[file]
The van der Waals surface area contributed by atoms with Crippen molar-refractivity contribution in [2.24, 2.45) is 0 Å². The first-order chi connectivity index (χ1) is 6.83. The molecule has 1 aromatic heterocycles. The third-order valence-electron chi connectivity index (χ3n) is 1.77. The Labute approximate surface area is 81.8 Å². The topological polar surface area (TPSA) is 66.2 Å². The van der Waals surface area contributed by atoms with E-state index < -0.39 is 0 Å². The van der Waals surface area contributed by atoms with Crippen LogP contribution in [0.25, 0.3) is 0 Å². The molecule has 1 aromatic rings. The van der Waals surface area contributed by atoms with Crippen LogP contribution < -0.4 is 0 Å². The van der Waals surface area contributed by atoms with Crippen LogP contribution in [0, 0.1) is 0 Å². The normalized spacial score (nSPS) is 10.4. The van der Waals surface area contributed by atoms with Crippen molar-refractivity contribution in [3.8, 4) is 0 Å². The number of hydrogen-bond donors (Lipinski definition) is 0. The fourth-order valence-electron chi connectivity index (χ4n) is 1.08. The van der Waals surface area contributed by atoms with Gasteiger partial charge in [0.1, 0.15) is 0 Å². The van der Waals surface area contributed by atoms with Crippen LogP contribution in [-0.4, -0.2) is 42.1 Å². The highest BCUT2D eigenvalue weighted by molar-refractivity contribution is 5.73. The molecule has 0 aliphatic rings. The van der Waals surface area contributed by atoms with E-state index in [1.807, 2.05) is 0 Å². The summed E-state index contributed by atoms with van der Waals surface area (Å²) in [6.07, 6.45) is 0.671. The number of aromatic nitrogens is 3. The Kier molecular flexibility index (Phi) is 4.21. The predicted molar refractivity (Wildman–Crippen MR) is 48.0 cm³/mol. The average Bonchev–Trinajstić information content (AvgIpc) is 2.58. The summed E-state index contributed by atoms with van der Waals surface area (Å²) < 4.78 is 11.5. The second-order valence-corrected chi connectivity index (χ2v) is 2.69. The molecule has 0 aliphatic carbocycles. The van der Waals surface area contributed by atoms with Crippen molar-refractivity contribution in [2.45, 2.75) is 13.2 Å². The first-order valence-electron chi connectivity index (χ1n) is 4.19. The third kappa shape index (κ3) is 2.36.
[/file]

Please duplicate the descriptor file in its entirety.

The van der Waals surface area contributed by atoms with Crippen molar-refractivity contribution in [2.24, 2.45) is 0 Å². The first-order chi connectivity index (χ1) is 6.83. The molecule has 1 aromatic heterocycles. The third-order valence-electron chi connectivity index (χ3n) is 1.77. The Labute approximate surface area is 81.8 Å². The topological polar surface area (TPSA) is 66.2 Å². The van der Waals surface area contributed by atoms with E-state index < -0.39 is 0 Å². The van der Waals surface area contributed by atoms with Crippen LogP contribution in [0.25, 0.3) is 0 Å². The molecule has 1 aromatic rings. The van der Waals surface area contributed by atoms with Crippen LogP contribution < -0.4 is 0 Å². The van der Waals surface area contributed by atoms with Crippen LogP contribution in [0, 0.1) is 0 Å². The normalized spacial score (nSPS) is 10.4. The van der Waals surface area contributed by atoms with Crippen molar-refractivity contribution in [3.8, 4) is 0 Å². The number of hydrogen-bond donors (Lipinski definition) is 0. The fourth-order valence-electron chi connectivity index (χ4n) is 1.08. The van der Waals surface area contributed by atoms with Gasteiger partial charge in [0.1, 0.15) is 0 Å². The van der Waals surface area contributed by atoms with Crippen LogP contribution in [-0.4, -0.2) is 42.1 Å². The highest BCUT2D eigenvalue weighted by molar-refractivity contribution is 5.73. The molecule has 0 aliphatic rings. The van der Waals surface area contributed by atoms with E-state index in [1.807, 2.05) is 0 Å². The summed E-state index contributed by atoms with van der Waals surface area (Å²) in [6.07, 6.45) is 0.671. The number of aromatic nitrogens is 3. The Kier molecular flexibility index (Phi) is 4.21. The predicted molar refractivity (Wildman–Crippen MR) is 48.0 cm³/mol. The average Bonchev–Trinajstić information content (AvgIpc) is 2.58. The summed E-state index contributed by atoms with van der Waals surface area (Å²) < 4.78 is 11.5. The second-order valence-corrected chi connectivity index (χ2v) is 2.69. The molecule has 0 aliphatic carbocycles. The van der Waals surface area contributed by atoms with Crippen molar-refractivity contribution in [2.45, 2.75) is 13.2 Å². The first-order valence-electron chi connectivity index (χ1n) is 4.19. The third kappa shape index (κ3) is 2.36.